By one of the monks of Unvirtuous Abbey
Back in 1998, I used to drink scotch on Sunday nights with the Roman Catholic Bishop of the Yukon. The priests had befriended me, and they would invite my Protestant self over for supper because they knew I lived alone. Bishop Tom traveled a lot by plane, and I remember asking him (one of the kindest and holiest people I’ve ever met), “What do you say when people ask you what you do for a living?” His reply was, “I just tell them that I’m in sales.”
There’s a reason why those of us who work in churches do that. There’s nothing like telling people what you do and no sooner are the words out of your mouth than you hear, “I used to go to church, but then…” and you’re stuck in the corner for an hour. Or, while in the middle of a celebration, you hear someone’s life story because, after all, that’s what you do, right? Or, more times than not, the person would be so freaked out by the fact that you were ‘religious’ that things just became awkward.
I started to get creative with this when I would go on vacation. I often said that I worked in public relations for an eastern firm, or that I was an investment banker. My favourite one, if I was in a pub, was, “Advance scout to the alien fleet.”
There’s another reason some of us do this. One that we are sad to admit: It’s because when you say you are part of a church, people have a perceived notion of what that means, and it’s not always good news.
Dan Clendenin, from Journey With Jesus, shared something that blew me away. He reviewed a book called “UnChristian” which did a study on how people outside the church perceive the church. From that study, here are the percentages of people outside the church who think that the following words describe present-day Christianity:
- antihomosexual 91%
- judgmental 87%
- hypocritical 85%
- old-fashioned 78%
- too political 75%
- out of touch with reality 72%
- insensitive to others 70%
- boring 68%
Even though I’d like to believe I’m not any of those things, by saying what I do and who I am, there’s a good chance people will slot me, and you, into some of those categories. Not to mention that churches use the old fashioned teaching tools of guilt and shame…
Christianity is definitely having a public relations problem now. So many churches are trying to market themselves in a different way. Sometimes they market themselves well, like the church in Halifax, Nova Scotia, where someone spray painted the words, “God is dead” on the side of the building, and the minister (rather than get angry) wrote above it, “Not so fast. Happy Easter!” And sometimes churches have marketing fails, like the church having their Worship, Teaching, and Friendship conference. (WTF?)
Some of our most popular prayers at Unvirtuous Abbey have to do with the disconnect between perception and reality. What is poignant for us is when we hear feedback to a prayer that has drawn someone closer to the holy in their lives.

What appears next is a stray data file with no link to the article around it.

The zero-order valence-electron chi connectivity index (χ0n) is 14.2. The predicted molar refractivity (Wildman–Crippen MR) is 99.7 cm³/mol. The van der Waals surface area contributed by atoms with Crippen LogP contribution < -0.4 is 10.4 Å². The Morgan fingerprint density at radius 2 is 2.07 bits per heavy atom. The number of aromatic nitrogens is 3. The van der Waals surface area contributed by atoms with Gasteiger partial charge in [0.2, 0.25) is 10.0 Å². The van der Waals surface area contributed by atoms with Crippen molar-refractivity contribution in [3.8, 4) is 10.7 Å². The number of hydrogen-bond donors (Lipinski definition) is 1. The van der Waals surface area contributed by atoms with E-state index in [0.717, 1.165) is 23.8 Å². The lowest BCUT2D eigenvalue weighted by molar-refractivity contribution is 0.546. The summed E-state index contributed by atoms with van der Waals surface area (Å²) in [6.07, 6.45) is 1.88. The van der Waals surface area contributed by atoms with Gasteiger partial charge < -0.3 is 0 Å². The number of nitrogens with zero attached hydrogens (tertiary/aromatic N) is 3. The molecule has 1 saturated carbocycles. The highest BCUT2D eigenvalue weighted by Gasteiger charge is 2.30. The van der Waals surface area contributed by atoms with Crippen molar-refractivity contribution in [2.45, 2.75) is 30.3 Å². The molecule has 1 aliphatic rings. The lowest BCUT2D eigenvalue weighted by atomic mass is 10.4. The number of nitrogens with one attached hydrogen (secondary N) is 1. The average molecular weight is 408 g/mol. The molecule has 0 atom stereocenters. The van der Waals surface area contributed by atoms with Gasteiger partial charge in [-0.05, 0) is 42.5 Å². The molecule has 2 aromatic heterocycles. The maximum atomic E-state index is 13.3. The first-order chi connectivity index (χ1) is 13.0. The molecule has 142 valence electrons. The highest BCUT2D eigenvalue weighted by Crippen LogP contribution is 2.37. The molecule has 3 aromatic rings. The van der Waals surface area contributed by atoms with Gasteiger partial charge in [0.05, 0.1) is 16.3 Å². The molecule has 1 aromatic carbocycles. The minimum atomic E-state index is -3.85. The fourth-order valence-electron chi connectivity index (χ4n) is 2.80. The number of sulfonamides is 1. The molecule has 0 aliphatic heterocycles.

Some of the more recent prayers that generated lots of comments are:
“For those who deny global warming yet think that human morality affects plate tectonics, we pray to the Lord.”
“Lord, you who told Lazarus to “Come out!”, we pray for religious leaders who tell people it’s wrong to do that. Amen.”
“For those who claim to be holy but burn others’ holy books, Lord have mercy.”
“For those who say ‘Everything happens for a reason’ because, honest to God, that’s a really dumb thing to say. Amen.”
“For those who insist on the literal inerrancy of something they’ve never really read, Lord hear our prayer.”
Sarah Doody, in an article about product story tellers, asks, “Do you know your product’s story? And perhaps more importantly, who creates your product story?”
From a theological point of view, those are excellent questions. A friend of mine in ministry once wondered if God had abandoned the church as a medium? Of course, God doesn’t abandon anything; however, given that people flock to the theatres, movies, performance halls and dance studios to experience emotion and to transcend the ordinary, has the church lost its ability to tell the story?
After all, isn’t it the story that we bring to anxiety-filled hospital beds; to curtains-closed living rooms; to those in need of a new narrative for life; and to a gathered community in grief or in celebration?
In some cases, churches are going so far to the theological right that people have to unplug their heads before they enter the building; and in other cases, churches are going so far to the left theologically in order to attract the masses, that they describe themselves as “post theistic”. In a way, they are offering what one person has called, “unicorn theology.” (And even though unicorn theology sounds kind of awesome, it may not have many practical applications, other than being awesome.)
We, the monks of Unvirtuous Abbey, believe that as Christians we are called to be keepers of the story, and tellers of it. We are encouragers of its sharing, and we are enablers of its hearing.
In her novel Ceremony, Leslie Marmon Silko writes,
“I will tell you something about stories. They aren’t just entertainment. Don’t be fooled. They are all we have, you see, all we have to fight off illness and death. You don’t have anything if you don’t have stories.”